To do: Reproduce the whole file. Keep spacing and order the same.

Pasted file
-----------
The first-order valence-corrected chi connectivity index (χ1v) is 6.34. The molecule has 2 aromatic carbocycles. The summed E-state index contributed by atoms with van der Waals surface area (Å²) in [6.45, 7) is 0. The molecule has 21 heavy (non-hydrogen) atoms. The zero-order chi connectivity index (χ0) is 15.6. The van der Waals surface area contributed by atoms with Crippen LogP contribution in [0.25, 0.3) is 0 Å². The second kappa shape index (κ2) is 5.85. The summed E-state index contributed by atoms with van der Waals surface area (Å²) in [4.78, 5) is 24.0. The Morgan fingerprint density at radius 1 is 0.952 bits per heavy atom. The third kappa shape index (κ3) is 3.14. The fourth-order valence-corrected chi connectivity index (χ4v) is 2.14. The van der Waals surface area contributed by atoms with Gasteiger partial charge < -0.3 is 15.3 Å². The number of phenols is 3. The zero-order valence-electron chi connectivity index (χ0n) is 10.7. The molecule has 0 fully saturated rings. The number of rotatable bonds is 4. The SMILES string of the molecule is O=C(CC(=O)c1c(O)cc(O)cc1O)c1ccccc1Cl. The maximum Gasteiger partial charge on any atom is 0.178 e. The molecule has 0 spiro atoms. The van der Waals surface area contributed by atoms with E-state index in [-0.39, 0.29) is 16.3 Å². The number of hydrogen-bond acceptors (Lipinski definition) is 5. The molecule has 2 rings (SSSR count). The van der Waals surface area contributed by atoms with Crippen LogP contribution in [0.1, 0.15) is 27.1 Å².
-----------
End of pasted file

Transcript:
The first-order valence-corrected chi connectivity index (χ1v) is 6.34. The molecule has 2 aromatic carbocycles. The summed E-state index contributed by atoms with van der Waals surface area (Å²) in [6.45, 7) is 0. The molecule has 21 heavy (non-hydrogen) atoms. The zero-order chi connectivity index (χ0) is 15.6. The van der Waals surface area contributed by atoms with Crippen LogP contribution in [0.25, 0.3) is 0 Å². The second kappa shape index (κ2) is 5.85. The summed E-state index contributed by atoms with van der Waals surface area (Å²) in [4.78, 5) is 24.0. The Morgan fingerprint density at radius 1 is 0.952 bits per heavy atom. The third kappa shape index (κ3) is 3.14. The fourth-order valence-corrected chi connectivity index (χ4v) is 2.14. The van der Waals surface area contributed by atoms with Gasteiger partial charge < -0.3 is 15.3 Å². The number of phenols is 3. The zero-order valence-electron chi connectivity index (χ0n) is 10.7. The molecule has 0 fully saturated rings. The number of rotatable bonds is 4. The SMILES string of the molecule is O=C(CC(=O)c1c(O)cc(O)cc1O)c1ccccc1Cl. The maximum Gasteiger partial charge on any atom is 0.178 e. The molecule has 0 spiro atoms. The van der Waals surface area contributed by atoms with E-state index in [-0.39, 0.29) is 16.3 Å². The number of hydrogen-bond acceptors (Lipinski definition) is 5. The molecule has 2 rings (SSSR count). The van der Waals surface area contributed by atoms with Crippen LogP contribution in [0.1, 0.15) is 27.1 Å².